Qatar’s economic growth 'normalising' after World Cup-driven boom, IMF says

Country’s medium-term outlook remains strong, supported by expansion of LNG production and reform efforts

The Doha skyline. Qatar's GDP is expected to rise by about 1.75 per cent per annum during 2023–25 period, according to the IMF. Getty Images
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Qatar’s economic growth normalised this year, after the World Cup-driven boom in 2022, the International Monetary Fund has said.

The Gulf state’s economy, which expanded nearly 5 per cent last year, “will continue to normalise”, with its gross domestic product expected to rise by about 1.75 per cent per annum during 2023-25 period, IMF officials said after consultations with Qatar.

While continued normalisation is expected in the near term, the country’s economy has a strong medium-term economic outlook, which is supported by a rise in liquefied natural gas production and Qatar's efforts for economic reforms.

“The medium-term outlook remains favourable, with the non-hydrocarbon sector growing at 2.75 per cent, driven by domestic demand, including from the construction of the North Field expansion project, and robust tourism, boosted by the global visibility brought by the 2022 Fifa World Cup,” said Ran Bi, who led the IMF team.

The overall medium-term economic growth is set to increase to about 5 per cent per annum, the IMF said.

Earlier this month S&P Global Ratings said it expects economic activity in Qatar to slow to 2 per cent in 2023 after close to 5 per cent expansion in 2022.

The rating agency forecasts the country's growth momentum to strengthen again through 2026, bolstered by investments and hydrocarbon production increases in line with the North Field expansion.

Between 2025 and 2027, the Qatari government plans to increase LNG production capacity by 64 per cent, to 126 million tonnes per year, from the current 77 million tonnes.

This will add to Qatar's fiscal strength, the rating agency said.

“The stable outlook reflects our view that Qatar's fiscal and external buffers should continue to benefit from the country's status as one of the world's largest exporters of LNG over the next two years,” it said.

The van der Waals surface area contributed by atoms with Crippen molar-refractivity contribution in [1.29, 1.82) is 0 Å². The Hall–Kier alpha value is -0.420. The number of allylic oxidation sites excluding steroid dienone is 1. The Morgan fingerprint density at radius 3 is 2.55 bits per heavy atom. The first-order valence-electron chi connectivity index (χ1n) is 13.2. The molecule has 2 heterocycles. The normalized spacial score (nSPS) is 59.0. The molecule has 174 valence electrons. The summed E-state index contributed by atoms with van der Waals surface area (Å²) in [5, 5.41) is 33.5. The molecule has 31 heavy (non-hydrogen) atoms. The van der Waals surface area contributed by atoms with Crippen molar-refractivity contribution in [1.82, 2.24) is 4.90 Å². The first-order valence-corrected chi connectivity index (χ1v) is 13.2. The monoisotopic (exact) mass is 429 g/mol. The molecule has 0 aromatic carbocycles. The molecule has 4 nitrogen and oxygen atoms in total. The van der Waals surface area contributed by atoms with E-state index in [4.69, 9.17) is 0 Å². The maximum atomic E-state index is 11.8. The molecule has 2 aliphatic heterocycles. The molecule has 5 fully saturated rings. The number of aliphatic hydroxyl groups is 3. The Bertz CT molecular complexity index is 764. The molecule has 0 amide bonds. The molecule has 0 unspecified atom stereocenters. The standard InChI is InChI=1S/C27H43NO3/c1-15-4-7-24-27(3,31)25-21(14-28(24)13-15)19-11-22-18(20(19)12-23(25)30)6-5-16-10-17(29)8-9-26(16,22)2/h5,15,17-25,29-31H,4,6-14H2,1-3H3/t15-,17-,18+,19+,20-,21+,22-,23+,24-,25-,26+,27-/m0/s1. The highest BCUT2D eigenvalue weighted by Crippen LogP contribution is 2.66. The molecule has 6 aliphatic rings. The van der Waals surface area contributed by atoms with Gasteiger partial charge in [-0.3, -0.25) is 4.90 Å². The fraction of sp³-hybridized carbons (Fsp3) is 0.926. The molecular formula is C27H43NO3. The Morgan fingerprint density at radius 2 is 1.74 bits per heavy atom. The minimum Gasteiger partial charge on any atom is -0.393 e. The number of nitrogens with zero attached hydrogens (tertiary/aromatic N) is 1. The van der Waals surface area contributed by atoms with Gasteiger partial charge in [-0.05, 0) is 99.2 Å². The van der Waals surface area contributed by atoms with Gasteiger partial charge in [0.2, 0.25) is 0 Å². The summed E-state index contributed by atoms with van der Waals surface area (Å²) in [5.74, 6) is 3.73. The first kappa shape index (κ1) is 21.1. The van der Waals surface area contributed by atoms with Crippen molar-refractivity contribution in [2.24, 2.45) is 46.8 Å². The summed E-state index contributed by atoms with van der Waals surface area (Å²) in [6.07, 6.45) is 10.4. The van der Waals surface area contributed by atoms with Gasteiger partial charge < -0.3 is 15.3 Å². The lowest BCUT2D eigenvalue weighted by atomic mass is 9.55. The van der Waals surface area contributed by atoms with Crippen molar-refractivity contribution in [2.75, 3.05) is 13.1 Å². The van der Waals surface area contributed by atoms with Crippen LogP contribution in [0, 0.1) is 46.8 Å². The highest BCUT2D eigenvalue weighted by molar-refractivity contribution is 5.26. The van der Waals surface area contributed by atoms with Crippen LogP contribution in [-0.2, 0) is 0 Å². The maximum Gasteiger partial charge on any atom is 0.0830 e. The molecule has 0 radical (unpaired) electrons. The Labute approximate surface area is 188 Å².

Qatar's inflation has declined following monetary policy tightening in tandem with the US Federal Reserve.

The IMF projects inflation to moderate to 2 per cent, and the fiscal and current accounts are to remain in surpluses over the medium term. The lender sees overall risks to the economic outlook as “broadly balanced”.

“Broad fiscal discipline amid sizeable hydrocarbon windfalls in 2022–23 has strengthened fiscal position significantly and is commendable,” said Ms Bi.

The IMF expects sustained fiscal prudence, revenue diversification and enhanced spending efficiency to drive Qatar's medium-term fiscal strategy.

Qatar’s Third National Development Strategy (NDS3) aims to accelerate the economic transformation towards a knowledge-based and inclusive economy supported by private-sector-led growth.

The IMF team welcomed the continuing efforts to enhance spending efficiency, including through the implementation of programme-based budgeting, and to increase transparency.

“Medium-term priorities include accelerating revenue diversification through further mobilisation of non-hydrocarbon tax revenues, enhancing spending efficiency and reorienting public investment to facilitate private sector growth,” she said.

Qatar “is at an important juncture” in shifting its growth model from one that is led by the state to a more dynamic and market-oriented one driven by the private sector.

“Building on the progress made so far, and guided by upcoming NDS3, reforms should focus on enhancing human capital, labour market dynamism and business environment,” Ms Bi said.

Updated: November 22, 2023, 10:07 AM